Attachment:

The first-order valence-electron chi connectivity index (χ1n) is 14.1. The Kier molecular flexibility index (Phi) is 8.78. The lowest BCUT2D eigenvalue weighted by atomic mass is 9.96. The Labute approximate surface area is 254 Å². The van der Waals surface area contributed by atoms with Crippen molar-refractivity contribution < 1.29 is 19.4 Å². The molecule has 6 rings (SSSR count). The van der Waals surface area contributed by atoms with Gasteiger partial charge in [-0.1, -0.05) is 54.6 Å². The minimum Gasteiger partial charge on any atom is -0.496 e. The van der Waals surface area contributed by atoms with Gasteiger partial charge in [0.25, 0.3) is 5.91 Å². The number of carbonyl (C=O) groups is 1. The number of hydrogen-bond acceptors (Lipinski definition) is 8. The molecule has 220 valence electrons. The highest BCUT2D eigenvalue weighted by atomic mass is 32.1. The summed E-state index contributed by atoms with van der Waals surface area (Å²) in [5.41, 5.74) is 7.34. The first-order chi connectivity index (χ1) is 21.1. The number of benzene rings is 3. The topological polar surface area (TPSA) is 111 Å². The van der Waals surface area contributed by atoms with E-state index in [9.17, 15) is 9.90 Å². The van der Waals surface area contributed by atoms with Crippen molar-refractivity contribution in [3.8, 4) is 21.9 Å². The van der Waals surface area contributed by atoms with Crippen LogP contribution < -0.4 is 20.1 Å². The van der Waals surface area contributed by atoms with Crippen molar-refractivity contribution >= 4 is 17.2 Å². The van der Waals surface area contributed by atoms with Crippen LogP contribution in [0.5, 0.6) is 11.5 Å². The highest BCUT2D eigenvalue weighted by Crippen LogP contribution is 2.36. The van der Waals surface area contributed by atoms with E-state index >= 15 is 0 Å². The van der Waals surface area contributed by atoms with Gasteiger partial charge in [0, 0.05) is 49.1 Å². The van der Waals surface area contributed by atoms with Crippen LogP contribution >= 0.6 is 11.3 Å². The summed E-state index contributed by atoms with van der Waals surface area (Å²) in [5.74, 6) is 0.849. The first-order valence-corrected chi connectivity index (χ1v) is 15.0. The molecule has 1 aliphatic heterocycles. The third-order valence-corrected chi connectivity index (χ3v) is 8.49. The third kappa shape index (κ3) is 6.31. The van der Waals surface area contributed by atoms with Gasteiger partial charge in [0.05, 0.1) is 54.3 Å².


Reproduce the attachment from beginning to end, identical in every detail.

The first-order valence-electron chi connectivity index (χ1n) is 14.1. The Kier molecular flexibility index (Phi) is 8.78. The lowest BCUT2D eigenvalue weighted by atomic mass is 9.96. The Labute approximate surface area is 254 Å². The van der Waals surface area contributed by atoms with Crippen molar-refractivity contribution < 1.29 is 19.4 Å². The molecule has 6 rings (SSSR count). The van der Waals surface area contributed by atoms with Gasteiger partial charge in [-0.1, -0.05) is 54.6 Å². The minimum Gasteiger partial charge on any atom is -0.496 e. The van der Waals surface area contributed by atoms with Gasteiger partial charge in [0.25, 0.3) is 5.91 Å². The number of carbonyl (C=O) groups is 1. The number of hydrogen-bond acceptors (Lipinski definition) is 8. The molecule has 220 valence electrons. The highest BCUT2D eigenvalue weighted by atomic mass is 32.1. The summed E-state index contributed by atoms with van der Waals surface area (Å²) in [5.41, 5.74) is 7.34. The first-order chi connectivity index (χ1) is 21.1. The number of benzene rings is 3. The topological polar surface area (TPSA) is 111 Å². The van der Waals surface area contributed by atoms with E-state index in [9.17, 15) is 9.90 Å². The van der Waals surface area contributed by atoms with Crippen molar-refractivity contribution in [3.8, 4) is 21.9 Å². The van der Waals surface area contributed by atoms with Crippen LogP contribution < -0.4 is 20.1 Å². The van der Waals surface area contributed by atoms with Crippen molar-refractivity contribution >= 4 is 17.2 Å². The van der Waals surface area contributed by atoms with Crippen LogP contribution in [0.5, 0.6) is 11.5 Å². The highest BCUT2D eigenvalue weighted by Crippen LogP contribution is 2.36. The van der Waals surface area contributed by atoms with E-state index >= 15 is 0 Å². The van der Waals surface area contributed by atoms with Gasteiger partial charge in [0, 0.05) is 49.1 Å². The van der Waals surface area contributed by atoms with Crippen LogP contribution >= 0.6 is 11.3 Å². The summed E-state index contributed by atoms with van der Waals surface area (Å²) in [5.74, 6) is 0.849. The first-order valence-corrected chi connectivity index (χ1v) is 15.0. The molecule has 1 aliphatic heterocycles. The third-order valence-corrected chi connectivity index (χ3v) is 8.49. The third kappa shape index (κ3) is 6.31. The van der Waals surface area contributed by atoms with Gasteiger partial charge in [0.05, 0.1) is 54.3 Å².